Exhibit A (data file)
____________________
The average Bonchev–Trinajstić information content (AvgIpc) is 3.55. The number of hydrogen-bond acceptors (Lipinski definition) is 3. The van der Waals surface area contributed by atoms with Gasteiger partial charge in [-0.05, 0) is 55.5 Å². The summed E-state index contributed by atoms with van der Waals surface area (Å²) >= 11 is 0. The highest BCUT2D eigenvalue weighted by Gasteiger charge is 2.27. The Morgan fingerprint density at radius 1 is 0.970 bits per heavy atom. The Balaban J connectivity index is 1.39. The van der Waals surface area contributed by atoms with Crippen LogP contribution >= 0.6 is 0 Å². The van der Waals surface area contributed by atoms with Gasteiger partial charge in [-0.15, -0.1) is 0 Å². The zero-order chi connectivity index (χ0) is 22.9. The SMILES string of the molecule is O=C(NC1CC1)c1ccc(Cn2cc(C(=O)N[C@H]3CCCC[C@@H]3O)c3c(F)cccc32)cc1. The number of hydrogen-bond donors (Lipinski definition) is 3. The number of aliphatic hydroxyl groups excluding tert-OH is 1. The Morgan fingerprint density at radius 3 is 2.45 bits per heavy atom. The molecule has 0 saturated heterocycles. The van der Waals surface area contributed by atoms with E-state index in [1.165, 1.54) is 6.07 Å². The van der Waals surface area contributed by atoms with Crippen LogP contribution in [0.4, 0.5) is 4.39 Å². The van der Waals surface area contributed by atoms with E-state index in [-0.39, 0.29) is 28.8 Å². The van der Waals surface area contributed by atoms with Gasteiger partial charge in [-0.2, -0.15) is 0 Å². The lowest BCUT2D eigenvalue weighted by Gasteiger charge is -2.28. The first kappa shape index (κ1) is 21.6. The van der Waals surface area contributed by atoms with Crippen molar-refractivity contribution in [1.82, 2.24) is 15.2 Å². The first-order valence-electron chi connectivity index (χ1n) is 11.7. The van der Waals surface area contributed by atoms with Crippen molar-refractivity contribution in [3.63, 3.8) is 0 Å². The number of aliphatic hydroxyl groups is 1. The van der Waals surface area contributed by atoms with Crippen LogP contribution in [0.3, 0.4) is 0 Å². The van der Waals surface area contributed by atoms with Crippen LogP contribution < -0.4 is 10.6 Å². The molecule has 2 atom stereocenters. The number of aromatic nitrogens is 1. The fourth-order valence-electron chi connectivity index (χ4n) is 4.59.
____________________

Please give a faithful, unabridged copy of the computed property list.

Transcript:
The average Bonchev–Trinajstić information content (AvgIpc) is 3.55. The number of hydrogen-bond acceptors (Lipinski definition) is 3. The van der Waals surface area contributed by atoms with Gasteiger partial charge in [-0.05, 0) is 55.5 Å². The summed E-state index contributed by atoms with van der Waals surface area (Å²) >= 11 is 0. The highest BCUT2D eigenvalue weighted by Gasteiger charge is 2.27. The Morgan fingerprint density at radius 1 is 0.970 bits per heavy atom. The Balaban J connectivity index is 1.39. The van der Waals surface area contributed by atoms with Crippen LogP contribution >= 0.6 is 0 Å². The van der Waals surface area contributed by atoms with Gasteiger partial charge in [-0.15, -0.1) is 0 Å². The zero-order chi connectivity index (χ0) is 22.9. The SMILES string of the molecule is O=C(NC1CC1)c1ccc(Cn2cc(C(=O)N[C@H]3CCCC[C@@H]3O)c3c(F)cccc32)cc1. The number of hydrogen-bond donors (Lipinski definition) is 3. The number of aliphatic hydroxyl groups excluding tert-OH is 1. The Morgan fingerprint density at radius 3 is 2.45 bits per heavy atom. The molecule has 0 saturated heterocycles. The van der Waals surface area contributed by atoms with E-state index in [1.165, 1.54) is 6.07 Å². The van der Waals surface area contributed by atoms with Crippen LogP contribution in [0.4, 0.5) is 4.39 Å². The van der Waals surface area contributed by atoms with E-state index in [-0.39, 0.29) is 28.8 Å². The van der Waals surface area contributed by atoms with Gasteiger partial charge in [-0.2, -0.15) is 0 Å². The lowest BCUT2D eigenvalue weighted by Gasteiger charge is -2.28. The first kappa shape index (κ1) is 21.6. The van der Waals surface area contributed by atoms with Crippen molar-refractivity contribution in [1.82, 2.24) is 15.2 Å². The first-order valence-electron chi connectivity index (χ1n) is 11.7. The van der Waals surface area contributed by atoms with Crippen molar-refractivity contribution in [3.63, 3.8) is 0 Å². The number of aliphatic hydroxyl groups is 1. The van der Waals surface area contributed by atoms with Crippen LogP contribution in [0.3, 0.4) is 0 Å². The van der Waals surface area contributed by atoms with Crippen LogP contribution < -0.4 is 10.6 Å². The molecule has 2 atom stereocenters. The number of aromatic nitrogens is 1. The fourth-order valence-electron chi connectivity index (χ4n) is 4.59.